Quote of the Day: Voltaire on Newton

Every now and then, I dip into The Literary Guide to the Bible, which contains essays on every canonical book of the Bible. They range in quality, but some are excellent. Including Bernard McGinn's essay on Revelation, which includes this deathless Voltaireism:

The great age of English commentary on Revelation did not end with the Restoration, but there was little innovative thought….  Isaac Newton perfected the mathematical approach to prophetic calculations of world history with a monotony that led Voltaire to remark that "Sir Isaac Newton wrote his comment upon the Revelation to console mankind for the great superiority he had over them in other respects."

2 thoughts on “Quote of the Day: Voltaire on Newton

  1. One wonders what the hyper-‘rationalist’ scientific leaders of the present day would have made of Issac Newton should he unaccountably pop up in the 20th century. Not only the greatest scientist of all time but arguably the greatest central banker of all time, the man who made the British pound into the soundest currency on earth.

    And a religious nutcase by present-day standards.

    Even more interesting is what Newton might have made of them.

    Yet there is fewer differences between Newton and present-day scientists than one might believe. Newton lived in an age of revelation and prophecy. So do we.

    Not overtly Christian prophecy (in the present day) but prophecy all the same. We prophesize global catastrophe much as Newton and his contemporaries did, only the mechanisms vary. In our case it is global warming, predicted upon the basis of rhter uncertain data (computer models). I’ve worked with computers for 30 years, and know that the accuracy of such models is limited by the accuracy of the data and of the algorithms one uses to analyze the data.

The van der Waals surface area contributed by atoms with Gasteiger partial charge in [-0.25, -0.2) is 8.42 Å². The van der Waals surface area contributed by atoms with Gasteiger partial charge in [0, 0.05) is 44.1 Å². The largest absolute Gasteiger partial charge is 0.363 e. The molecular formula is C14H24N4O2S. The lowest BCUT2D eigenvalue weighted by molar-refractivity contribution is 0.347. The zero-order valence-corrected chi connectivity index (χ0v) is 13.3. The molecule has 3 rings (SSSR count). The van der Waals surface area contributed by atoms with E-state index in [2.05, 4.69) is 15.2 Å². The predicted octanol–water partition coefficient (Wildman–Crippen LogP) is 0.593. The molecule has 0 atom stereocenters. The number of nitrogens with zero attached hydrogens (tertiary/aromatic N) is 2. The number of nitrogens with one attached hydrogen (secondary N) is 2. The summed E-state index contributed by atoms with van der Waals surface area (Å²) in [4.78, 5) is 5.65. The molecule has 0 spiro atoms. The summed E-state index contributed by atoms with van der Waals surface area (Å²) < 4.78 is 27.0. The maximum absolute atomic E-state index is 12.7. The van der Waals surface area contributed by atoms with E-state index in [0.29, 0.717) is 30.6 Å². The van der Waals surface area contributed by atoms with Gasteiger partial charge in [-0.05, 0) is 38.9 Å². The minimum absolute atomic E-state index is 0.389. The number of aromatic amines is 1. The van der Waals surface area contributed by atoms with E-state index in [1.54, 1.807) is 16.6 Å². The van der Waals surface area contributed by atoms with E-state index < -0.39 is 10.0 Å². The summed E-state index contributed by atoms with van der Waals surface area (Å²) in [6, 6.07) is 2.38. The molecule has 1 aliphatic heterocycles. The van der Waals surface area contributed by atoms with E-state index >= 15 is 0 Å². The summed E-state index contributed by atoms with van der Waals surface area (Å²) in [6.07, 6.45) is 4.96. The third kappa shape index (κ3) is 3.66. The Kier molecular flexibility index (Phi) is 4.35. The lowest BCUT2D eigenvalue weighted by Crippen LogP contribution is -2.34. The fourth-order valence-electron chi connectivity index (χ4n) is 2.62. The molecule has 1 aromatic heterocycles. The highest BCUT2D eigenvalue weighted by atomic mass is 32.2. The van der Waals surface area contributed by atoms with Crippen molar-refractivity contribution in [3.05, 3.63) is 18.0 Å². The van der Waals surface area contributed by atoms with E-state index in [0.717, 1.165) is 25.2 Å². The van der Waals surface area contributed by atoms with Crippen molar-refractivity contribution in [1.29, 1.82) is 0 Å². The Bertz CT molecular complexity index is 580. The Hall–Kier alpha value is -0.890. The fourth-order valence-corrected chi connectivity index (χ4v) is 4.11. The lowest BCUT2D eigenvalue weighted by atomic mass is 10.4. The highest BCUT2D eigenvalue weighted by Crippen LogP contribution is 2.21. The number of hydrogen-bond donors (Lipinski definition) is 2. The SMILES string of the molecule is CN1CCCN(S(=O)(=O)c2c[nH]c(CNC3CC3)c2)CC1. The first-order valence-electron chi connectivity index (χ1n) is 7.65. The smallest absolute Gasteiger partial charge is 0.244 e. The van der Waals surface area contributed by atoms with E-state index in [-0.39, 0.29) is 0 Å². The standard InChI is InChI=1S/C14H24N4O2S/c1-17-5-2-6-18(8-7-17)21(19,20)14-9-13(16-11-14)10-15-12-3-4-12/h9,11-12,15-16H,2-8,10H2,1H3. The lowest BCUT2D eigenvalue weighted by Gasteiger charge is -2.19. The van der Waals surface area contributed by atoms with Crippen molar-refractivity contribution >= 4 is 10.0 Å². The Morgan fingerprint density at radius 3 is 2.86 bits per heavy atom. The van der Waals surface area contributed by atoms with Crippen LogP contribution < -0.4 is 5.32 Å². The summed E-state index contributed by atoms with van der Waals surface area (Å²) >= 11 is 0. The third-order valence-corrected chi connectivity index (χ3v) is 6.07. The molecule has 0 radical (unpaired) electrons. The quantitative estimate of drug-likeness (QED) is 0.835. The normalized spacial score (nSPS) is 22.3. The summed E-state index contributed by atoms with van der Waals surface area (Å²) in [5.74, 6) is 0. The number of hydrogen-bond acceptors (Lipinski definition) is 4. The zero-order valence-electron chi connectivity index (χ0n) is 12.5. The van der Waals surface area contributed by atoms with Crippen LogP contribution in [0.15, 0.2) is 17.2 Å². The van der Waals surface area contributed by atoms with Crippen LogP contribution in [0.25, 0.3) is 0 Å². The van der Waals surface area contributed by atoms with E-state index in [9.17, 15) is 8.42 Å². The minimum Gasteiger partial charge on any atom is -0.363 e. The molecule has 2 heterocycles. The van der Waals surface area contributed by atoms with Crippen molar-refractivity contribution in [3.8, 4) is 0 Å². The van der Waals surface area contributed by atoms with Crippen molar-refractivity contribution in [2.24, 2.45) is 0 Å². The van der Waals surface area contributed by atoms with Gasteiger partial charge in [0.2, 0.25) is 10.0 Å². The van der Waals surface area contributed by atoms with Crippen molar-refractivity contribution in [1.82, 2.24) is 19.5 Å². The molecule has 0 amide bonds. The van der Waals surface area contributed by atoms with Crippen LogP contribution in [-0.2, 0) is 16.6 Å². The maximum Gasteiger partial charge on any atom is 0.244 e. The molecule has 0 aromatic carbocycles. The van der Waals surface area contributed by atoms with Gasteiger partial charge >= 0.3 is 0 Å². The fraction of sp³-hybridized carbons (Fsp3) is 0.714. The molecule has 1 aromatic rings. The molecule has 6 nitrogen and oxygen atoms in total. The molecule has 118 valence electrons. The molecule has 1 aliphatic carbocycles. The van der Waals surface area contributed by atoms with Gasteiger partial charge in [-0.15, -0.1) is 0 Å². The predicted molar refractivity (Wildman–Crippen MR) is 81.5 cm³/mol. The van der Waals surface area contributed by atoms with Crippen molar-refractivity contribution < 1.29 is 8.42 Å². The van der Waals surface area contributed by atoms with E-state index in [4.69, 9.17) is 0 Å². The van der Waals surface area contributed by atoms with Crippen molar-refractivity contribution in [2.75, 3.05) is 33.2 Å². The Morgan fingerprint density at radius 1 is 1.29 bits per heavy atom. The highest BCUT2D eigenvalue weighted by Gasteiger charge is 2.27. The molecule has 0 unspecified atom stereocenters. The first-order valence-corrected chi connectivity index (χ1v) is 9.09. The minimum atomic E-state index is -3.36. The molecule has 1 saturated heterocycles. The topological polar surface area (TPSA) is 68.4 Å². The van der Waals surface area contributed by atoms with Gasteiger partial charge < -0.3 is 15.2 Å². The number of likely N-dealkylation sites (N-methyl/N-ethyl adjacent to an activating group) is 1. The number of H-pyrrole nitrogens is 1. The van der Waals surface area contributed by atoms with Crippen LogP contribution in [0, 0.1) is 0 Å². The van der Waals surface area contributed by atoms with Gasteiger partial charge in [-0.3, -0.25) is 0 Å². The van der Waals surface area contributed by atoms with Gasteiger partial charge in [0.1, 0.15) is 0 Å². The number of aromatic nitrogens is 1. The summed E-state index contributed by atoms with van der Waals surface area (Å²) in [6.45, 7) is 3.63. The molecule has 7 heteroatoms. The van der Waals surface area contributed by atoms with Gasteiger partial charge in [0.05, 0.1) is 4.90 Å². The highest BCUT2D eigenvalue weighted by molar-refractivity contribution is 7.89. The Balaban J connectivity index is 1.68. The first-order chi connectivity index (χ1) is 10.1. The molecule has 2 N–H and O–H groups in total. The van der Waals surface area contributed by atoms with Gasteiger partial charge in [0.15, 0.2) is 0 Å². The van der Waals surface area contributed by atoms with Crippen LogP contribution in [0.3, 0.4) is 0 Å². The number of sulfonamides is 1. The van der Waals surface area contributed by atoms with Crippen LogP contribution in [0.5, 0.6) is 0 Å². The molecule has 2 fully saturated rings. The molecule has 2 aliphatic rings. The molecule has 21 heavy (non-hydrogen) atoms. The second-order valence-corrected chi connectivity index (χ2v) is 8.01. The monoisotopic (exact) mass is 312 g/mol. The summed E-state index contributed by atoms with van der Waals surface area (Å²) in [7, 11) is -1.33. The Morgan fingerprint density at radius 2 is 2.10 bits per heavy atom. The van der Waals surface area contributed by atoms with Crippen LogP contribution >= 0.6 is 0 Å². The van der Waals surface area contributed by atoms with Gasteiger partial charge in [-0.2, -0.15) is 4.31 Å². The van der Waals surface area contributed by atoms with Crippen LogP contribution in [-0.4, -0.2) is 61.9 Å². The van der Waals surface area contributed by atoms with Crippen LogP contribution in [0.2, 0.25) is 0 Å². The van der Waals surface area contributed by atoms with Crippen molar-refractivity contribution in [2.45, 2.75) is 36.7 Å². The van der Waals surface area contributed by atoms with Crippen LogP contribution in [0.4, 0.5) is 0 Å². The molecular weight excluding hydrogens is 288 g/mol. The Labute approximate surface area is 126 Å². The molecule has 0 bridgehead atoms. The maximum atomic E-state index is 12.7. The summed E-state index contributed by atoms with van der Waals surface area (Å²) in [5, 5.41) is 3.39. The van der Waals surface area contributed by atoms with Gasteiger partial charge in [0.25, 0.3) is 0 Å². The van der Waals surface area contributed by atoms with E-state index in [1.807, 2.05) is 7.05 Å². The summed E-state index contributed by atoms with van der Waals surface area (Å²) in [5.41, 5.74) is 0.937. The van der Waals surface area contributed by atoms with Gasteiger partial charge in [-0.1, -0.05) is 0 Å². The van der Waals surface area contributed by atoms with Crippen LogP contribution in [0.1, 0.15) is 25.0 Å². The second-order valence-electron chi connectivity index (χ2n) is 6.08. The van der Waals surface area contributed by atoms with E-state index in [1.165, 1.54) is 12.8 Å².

Both are suspect, perhaps as suspect as the premises Sir Isaac used in his prophetic writings. Yet our modern prophets persist in their predictions of Armageddon even in the face of actual global cooling in recent years.

    Makes one wonder what the verdict will be about the present age in 2300. Will we look as nutty to our great-great-grandchildren as Newton and his contemporaries appear to us today?

    It’s possible – even likely…..


  2. I have a copy of Alter’s and Kermode’s Literary Guide to the Bible at home that I’ve used now and then, usually with pleasure because of its readability. Both religious and non-religious readers may find instruction in it. It sets several high goals, ranging from emulation of Auerbach’s Mimesis to freeing (I almost wrote “cleansing”) the Bible from “dangerous and atavistic” fundamentalism.

    The latter is partly McGinn’s intention, and with that in mind the reader may, indeed, find instruction in his chapter on Revelation.

    Regarding the Voltaire quote, note that the source may be questionable, as the author took it from Bishop Newton, who quoted it in his Dissertations on the Prophecies. Admittedly, it does sound Voltairean.

    I don’t agree with McGinn’s characterization of Newton as having “perfected the mathematical approach to prophetic calculations of world history with a monotony…” and so on.

    Of course, Newton greatly advanced natural science by his reliance on mathematics, but one shouldn’t forget his empiricism. While Galileo and Descartes saw the structure of reality as mathematical, Newton never made such an assumption. You can’t draw conclusions about reality from mathematical abstractions unless you find a way to verify them. You have to return to empirical phenomena and use experimental verification to test deductions about reality arrived at by mathematical means.

    So, Voltaire is off track, though entertaining as always.


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